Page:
After Content Shock: what’s next?
In case you missed it due to Mars-based travel plans, Mark Schaeffer dropped a bomb on the content marketing world a few days ago with his post Content Shock: Why Content Marketing Is Not A Sustainable Strategy.
I wouldn’t have thought it was still a contentious argument: as we approach content saturation, content marketing will get harder and harder until, for many, it stops working. It’s the argument we make in our Crap slideshare and elsewhere.
But I was wrong.
The post unleashed all the hounds of content marketing and created a deafening din of more-or-less-screechy feedback that’s still rocking the collective CM echo chamber.
Maybe it’s the provocative headline or the reference to economics and the cool chart. But this one hit a nerve.
Why is the Content Shock concept so scary?
Because millions of marketers are stampeding towards the best party marketing has seen since the internet — only to find some guy saying ‘The party’s over’.
The party isn’t over. (And I don’t think Mark is actually saying that).
It’s just that now there are two big bouncers at the door (One has a tattoo that says Google. So does the other one.) And the room is over-crowded. And the music is not only too loud, it’s coming from 94 different bands.
We’ve been saying this for a while:
When content marketing goes mainstream, it stops conferring advantage.
It confers benefits, but – when every competitor is doing it too – it only generates advantage if you’re way, way better at it (which is our advice, by the way).
Today, content marketing is becoming the price of entry into a market. Like having a website. It doesn’t win the race but it gets you to the starting line.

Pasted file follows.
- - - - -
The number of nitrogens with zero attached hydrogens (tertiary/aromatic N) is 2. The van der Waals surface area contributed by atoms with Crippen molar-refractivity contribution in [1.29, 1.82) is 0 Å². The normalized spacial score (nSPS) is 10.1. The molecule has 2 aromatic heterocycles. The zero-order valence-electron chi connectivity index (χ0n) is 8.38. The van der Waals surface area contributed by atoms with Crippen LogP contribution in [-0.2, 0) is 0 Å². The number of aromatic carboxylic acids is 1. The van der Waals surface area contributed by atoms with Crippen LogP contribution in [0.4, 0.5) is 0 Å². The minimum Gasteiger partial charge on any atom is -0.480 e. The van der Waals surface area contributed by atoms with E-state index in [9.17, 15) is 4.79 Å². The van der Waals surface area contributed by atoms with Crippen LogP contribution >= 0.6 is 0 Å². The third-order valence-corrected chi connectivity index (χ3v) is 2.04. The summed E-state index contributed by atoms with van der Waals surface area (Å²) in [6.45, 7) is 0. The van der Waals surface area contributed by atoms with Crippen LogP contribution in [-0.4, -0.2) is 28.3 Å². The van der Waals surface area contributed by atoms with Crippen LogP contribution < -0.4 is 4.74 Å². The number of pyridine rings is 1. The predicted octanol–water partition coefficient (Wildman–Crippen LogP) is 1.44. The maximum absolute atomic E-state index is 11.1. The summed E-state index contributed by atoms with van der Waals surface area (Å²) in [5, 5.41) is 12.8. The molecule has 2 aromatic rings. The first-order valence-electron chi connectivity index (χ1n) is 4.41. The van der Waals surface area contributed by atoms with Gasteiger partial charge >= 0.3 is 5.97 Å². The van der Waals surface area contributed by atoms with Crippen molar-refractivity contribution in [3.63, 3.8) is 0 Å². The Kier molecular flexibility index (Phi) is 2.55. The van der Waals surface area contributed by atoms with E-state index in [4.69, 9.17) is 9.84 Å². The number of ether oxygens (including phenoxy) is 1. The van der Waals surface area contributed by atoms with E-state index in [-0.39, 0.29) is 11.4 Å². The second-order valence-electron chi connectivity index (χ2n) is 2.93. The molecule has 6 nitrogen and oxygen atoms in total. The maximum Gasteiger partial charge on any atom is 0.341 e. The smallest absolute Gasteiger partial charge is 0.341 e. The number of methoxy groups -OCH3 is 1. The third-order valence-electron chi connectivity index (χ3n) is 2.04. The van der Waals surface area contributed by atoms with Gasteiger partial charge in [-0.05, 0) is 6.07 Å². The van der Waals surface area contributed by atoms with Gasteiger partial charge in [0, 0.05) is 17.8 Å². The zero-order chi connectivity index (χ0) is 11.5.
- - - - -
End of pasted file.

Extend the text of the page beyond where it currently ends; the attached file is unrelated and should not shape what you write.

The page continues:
That doesn’t mean we can stop. In fact, we have to get better and better at it.
But it does mean we need to start thinking about the next source of advantage.
For most B2B marketers, we’re not at Mark’s dreaded saturation point yet. In fact, I don’t think we’re even close. Because content isn’t one big ocean, it’s a million little puddles & pools, each addressing a specific issue for a specific audience.
It’s like a fractal: the closer you look, the more detail is there.
Content is getting more and more granular and granularity creates relevance. This trend will continue as we learn to segment our world better, personalise our content and make it context-sensitive. [See this post on content granularity for a bit more on this.]
Just as TV naturally evolved towards narrowcasting, content will get more and more targeted.
One day, every one of your competitors may be producing a firehose of fresh, fantastic, super-targeted content mapped to a tight funnel and managed by smart lead nurturing robots. But that day is years away.
The bad news: Mark is right: The Saturation is coming.
The good news: Most marketers will still suck at this for many years.
Being good at it is still a really, really good strategy.